Kahawa Tungu: SIM Swap Fraud A Global Threat To Individuals And Institutions
Kahawa Tungu speaks about the global threat of SIM swap fraud
“SIM swap fraud has been termed as a global threat to institutions and individuals in a recent survey.
In the survey by mobile technology specialist Myriad Connect, 90 per cent of Kenya’s banking leaders have admitted that SIM swap fraud is a threatening issue for their organisations.
The firm states that over 25% (individuals and institutions) of the respondents in the survey had been victims of SIM swap fraud.
“SIM swap fraud is not limited to Africa. It is a growing global issue affecting even some of the most sophisticated technologies in the world,” says Willie Kanyeki, Myriad Connect Director Business Development – Africa.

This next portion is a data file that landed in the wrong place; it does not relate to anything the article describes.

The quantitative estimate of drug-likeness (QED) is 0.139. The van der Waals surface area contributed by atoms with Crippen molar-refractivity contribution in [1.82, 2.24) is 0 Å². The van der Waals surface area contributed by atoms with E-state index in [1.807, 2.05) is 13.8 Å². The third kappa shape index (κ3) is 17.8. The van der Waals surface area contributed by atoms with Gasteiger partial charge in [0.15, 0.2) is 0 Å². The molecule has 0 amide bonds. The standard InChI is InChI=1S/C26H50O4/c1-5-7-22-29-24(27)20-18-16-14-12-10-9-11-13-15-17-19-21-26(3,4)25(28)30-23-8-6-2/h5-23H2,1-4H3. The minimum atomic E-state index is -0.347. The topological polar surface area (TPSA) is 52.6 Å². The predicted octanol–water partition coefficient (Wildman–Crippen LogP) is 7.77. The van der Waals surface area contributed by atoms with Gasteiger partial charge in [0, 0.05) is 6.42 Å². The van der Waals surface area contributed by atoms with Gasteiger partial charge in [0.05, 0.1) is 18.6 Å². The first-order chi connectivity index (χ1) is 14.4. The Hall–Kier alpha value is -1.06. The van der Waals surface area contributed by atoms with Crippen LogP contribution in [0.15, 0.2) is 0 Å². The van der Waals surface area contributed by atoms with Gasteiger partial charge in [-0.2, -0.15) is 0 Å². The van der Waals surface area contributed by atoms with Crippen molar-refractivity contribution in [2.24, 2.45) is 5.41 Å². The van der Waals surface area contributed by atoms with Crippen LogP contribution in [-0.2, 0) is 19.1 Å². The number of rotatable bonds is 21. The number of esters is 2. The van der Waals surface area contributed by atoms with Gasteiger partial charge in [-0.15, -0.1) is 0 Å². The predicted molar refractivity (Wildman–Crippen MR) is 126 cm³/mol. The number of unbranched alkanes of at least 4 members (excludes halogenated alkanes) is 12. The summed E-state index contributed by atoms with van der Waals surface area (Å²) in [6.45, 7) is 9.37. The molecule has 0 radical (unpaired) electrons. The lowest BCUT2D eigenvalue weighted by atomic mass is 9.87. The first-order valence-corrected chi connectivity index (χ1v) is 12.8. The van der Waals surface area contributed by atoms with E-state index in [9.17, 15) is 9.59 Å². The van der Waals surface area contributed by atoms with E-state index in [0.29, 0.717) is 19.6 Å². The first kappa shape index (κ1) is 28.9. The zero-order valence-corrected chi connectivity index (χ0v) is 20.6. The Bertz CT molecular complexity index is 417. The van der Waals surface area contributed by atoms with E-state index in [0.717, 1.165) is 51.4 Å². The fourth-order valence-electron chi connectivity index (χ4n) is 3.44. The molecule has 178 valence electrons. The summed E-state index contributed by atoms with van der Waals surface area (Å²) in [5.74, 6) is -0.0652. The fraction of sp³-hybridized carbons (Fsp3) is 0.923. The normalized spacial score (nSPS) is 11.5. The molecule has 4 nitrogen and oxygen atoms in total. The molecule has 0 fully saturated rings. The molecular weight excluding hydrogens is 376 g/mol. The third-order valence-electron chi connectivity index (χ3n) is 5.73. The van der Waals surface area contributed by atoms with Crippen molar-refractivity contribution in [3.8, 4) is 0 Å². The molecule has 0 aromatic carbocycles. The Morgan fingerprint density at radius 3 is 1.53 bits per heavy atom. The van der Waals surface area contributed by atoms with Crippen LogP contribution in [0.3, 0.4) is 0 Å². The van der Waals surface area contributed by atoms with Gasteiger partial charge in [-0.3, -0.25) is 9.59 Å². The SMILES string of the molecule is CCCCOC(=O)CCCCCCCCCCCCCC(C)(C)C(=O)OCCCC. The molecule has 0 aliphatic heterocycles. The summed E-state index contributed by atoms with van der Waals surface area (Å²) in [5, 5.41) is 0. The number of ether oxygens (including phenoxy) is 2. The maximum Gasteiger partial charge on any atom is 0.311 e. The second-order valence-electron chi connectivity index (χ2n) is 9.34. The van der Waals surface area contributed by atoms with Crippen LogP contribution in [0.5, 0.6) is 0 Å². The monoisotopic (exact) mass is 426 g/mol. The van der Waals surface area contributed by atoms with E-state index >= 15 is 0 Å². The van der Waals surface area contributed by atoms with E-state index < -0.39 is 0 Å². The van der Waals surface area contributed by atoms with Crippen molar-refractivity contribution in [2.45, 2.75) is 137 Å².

In South Africa, the South African Banking Risk Information Centre (SABRIC) reported that the incidence of SIM swap fraud has more than doubled in the past year.
In US, an entrepreneur Michael Terpin is suing AT&T over an alleged SIM swap that resulted in millions of dollars’ worth of cryptocurrency tokens being stolen from his account.
In another incident, e-sports star Yiliang ‘Doublelift’ Peng said he lost $200,000 (Ksh20 million)in cryptocurrency in a SIM swap attack.
“A SIM swap, in which criminals manage to get a replacement SIM for a mobile number that does not belong to them, allows the new SIM to supersede the existing one, and gives criminals access to the legitimate user’s information and accounts,” says Kanyeki.
This compromises the victim’s online banking, cryptocurrency or digital financial service accounts and gives SIM swap fraudsters access to all the victim’s online accounts, including email and all social media accounts.
In addition to financial losses, this presents the risk of reputational damage and the exposure of sensitive data, and once fraudsters control a user’s accounts, regaining control of them can be complex.”
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